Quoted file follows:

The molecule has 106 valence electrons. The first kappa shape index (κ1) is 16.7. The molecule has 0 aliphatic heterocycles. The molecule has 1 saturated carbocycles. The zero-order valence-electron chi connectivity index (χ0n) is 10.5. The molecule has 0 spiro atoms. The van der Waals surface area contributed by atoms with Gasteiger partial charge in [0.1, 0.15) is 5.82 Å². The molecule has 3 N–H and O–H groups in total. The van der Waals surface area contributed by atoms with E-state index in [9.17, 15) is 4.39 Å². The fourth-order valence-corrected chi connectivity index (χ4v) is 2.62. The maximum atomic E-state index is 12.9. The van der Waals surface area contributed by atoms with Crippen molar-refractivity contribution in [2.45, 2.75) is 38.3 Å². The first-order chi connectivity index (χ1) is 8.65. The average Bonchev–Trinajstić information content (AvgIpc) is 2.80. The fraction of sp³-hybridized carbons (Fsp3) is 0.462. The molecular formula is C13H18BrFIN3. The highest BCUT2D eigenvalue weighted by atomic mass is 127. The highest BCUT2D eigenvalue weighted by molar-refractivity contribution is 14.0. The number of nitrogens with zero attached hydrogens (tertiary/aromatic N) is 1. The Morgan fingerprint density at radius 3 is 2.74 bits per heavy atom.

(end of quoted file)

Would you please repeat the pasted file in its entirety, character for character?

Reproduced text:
The molecule has 106 valence electrons. The first kappa shape index (κ1) is 16.7. The molecule has 0 aliphatic heterocycles. The molecule has 1 saturated carbocycles. The zero-order valence-electron chi connectivity index (χ0n) is 10.5. The molecule has 0 spiro atoms. The van der Waals surface area contributed by atoms with Gasteiger partial charge in [0.1, 0.15) is 5.82 Å². The molecule has 3 N–H and O–H groups in total. The van der Waals surface area contributed by atoms with E-state index in [9.17, 15) is 4.39 Å². The fourth-order valence-corrected chi connectivity index (χ4v) is 2.62. The maximum atomic E-state index is 12.9. The van der Waals surface area contributed by atoms with Crippen molar-refractivity contribution in [2.45, 2.75) is 38.3 Å². The first-order chi connectivity index (χ1) is 8.65. The average Bonchev–Trinajstić information content (AvgIpc) is 2.80. The fraction of sp³-hybridized carbons (Fsp3) is 0.462. The molecular formula is C13H18BrFIN3. The highest BCUT2D eigenvalue weighted by atomic mass is 127. The highest BCUT2D eigenvalue weighted by molar-refractivity contribution is 14.0. The number of nitrogens with zero attached hydrogens (tertiary/aromatic N) is 1. The Morgan fingerprint density at radius 3 is 2.74 bits per heavy atom.